"By then, we hope to integrate our software with the nearly 4.5 lakh merchant terminals across the country," he said. 

NPCI, set up by the Reserve Bank, has developed the Rupay Card in April. In 2009, RBI had asked the Indian Banks Association to launch a not-for-profit company and design a rival card to Visa and MasterCard. China has already developed a similar card called the Union Pay of China. 

Since April, the Rupay Card has been in use, mostly by rural and urban cooperative banks offering limited service. 

NCPI has so far roped in four banks -- two urban cooperative banks, one regional rural bank, and one mainstream commercial bank, Bank of India, which has issued this card to its financial inclusion customers. 

Hota said that five more banks, including mainstream banks like Corporation Bank and Syndicate Bank, are testing the card now and the former will complete the process by next week. 

The Rupay Card, once commercially launched as a full service debit card, would eventually replace global real-time payment processing leaders--Visa and MasterCard --from the domestic payment system, the NPCI head said. 

Hota further said that leading financial consultancy firm Ernst & Young India is assisting NCPI in developing and rolling out the national payment switch (NPS) software that is needed for the commercial launch. 

On delay for commercial launch of Rupay Card, NCPI chief Hota said that there are over 4.5 lakh merchant terminals in the country and without altering the software of these terminals, a national launch cannot take place. 

"We have to individually feed our software into these merchant terminals. But remote tweaking can be done only on around 40,000 of them. The rest have to be done individually. 

Out of the 4.5 lakh PoS (point of sale terminals), around 80,000 are cash machines and can thus be tweaked remotely. 

Thus around 1.2 lakh units will be ready for our software by next month," Hota said. 

For the rest of the PoS terminals, the corporation has already formed teams to go around the country to do the changes, he added. 

On the commercial fees that NPCI would be charging from the banks for the card, he said, "We plan to charge only 0.3 per cent of the transaction amount as our fee, as our objective is not immediate profit-making but popularising the card." 

Visa and MasterCard charge much higher than 0.3 per cent, but Hota did not specify the number. 

These foreign operators could not be contacted to check our their fee structure.
According to Hota, payments that banks pay to these overseas payment gateways is around Rs 400 crore annually.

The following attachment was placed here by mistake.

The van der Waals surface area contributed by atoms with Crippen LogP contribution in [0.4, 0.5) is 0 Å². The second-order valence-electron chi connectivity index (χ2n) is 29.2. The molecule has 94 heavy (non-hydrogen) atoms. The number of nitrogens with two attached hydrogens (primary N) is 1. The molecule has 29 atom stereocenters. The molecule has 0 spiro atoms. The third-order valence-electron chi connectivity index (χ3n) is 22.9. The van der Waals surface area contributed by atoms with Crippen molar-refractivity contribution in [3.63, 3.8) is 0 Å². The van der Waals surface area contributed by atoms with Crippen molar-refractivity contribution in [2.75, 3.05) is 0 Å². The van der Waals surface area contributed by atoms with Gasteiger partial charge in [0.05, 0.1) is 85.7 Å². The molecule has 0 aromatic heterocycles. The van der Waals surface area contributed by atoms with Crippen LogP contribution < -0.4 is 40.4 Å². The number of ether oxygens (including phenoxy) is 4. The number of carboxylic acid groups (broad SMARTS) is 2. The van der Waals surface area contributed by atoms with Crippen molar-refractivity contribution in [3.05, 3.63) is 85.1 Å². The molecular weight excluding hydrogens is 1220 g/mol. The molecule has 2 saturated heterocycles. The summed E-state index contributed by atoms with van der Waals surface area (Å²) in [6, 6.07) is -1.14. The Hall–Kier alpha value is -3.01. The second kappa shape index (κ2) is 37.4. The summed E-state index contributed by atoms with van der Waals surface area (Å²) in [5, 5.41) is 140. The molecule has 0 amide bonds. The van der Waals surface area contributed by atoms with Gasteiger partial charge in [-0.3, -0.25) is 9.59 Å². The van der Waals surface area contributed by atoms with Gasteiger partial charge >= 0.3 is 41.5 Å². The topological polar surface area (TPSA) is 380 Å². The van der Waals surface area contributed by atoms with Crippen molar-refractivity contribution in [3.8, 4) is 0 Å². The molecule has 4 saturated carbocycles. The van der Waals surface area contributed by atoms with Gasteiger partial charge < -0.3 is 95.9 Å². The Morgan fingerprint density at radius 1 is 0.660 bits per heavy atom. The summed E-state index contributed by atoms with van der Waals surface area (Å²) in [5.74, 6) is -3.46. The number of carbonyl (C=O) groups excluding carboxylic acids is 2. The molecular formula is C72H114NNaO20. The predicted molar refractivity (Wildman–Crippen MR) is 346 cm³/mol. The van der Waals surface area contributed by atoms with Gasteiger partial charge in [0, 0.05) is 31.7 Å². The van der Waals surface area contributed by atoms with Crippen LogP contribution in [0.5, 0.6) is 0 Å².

Today domestic banks have no option but to tie up with Visa or MasterCard for connectivity between cardholders, merchants and issuing banks not just within the country, but across the globe in the absence of a domestic card. 

In 2010, according to RBI data, domestic banks paid around Rs 500 crore as fees to these global card firms for processing their payments, 90 per cent of which were domestic transactions. 

Hota is hopeful that NPCI can make the card break-even within two-five years of commercial launch. 

The member banks have already invested around Rs 100 crore so far in the project. Of this, Rs 60 crore have gone into developing the Rupay Card and building the NPS network, Hota said. 

Hota also said he does not have immediate plan to enter the credit card space, saying that will involve tying up with external payment gateways, which would push up charges. 

"Hopefully we may be able to do that from the fourth year onwards. But our priority is the debit card segment now. 

Also, the full service debit cards will be only domestically operable as international debit cards will be costly for the banks." 

But he pointed out that as much as 95 per cent of the debit card transactions are done within the country only. 

Another area that NPCI is evaluating is the pre-paid cards market, which include travellers cards, gift cards and salary cards. 

As per the latest RBI data, debit card transactions rose 45.6 per cent in June to Rs 3,784 crore in June from Rs 2,597.5 crore y-o-y. There were over 23.95 crore debit cards in use in the country as of June 30, up 24.8 per cent over 19.19 crore in the year-ago period. 

Against this, credit card transactions rose 30 per cent in the month to Rs 7,191.11 crore, from Rs 5,538.75 crore y-o-y, despite a 6.7 per cent drop in the number of credit cards in circulation to 1.76 crore during the month. 

As per the data, credit card deals during the first quarter of this fiscal stood at Rs 22,127.5 crore, as against Rs 16,948 crore y-o-y, a jump of 30.5 per cent.
In 2010-11, transactions through credit cards went up 22.15 per cent to touch Rs 75,516 crore, while debit card transactions rose 46.46 per cent to Rs 38,692 crore. 

NPCI is registered as a company with nine public sector, private sector and foreign banks owning stakes. RBI will oversee its operations in initial years, but will be regulated by RBI throughout.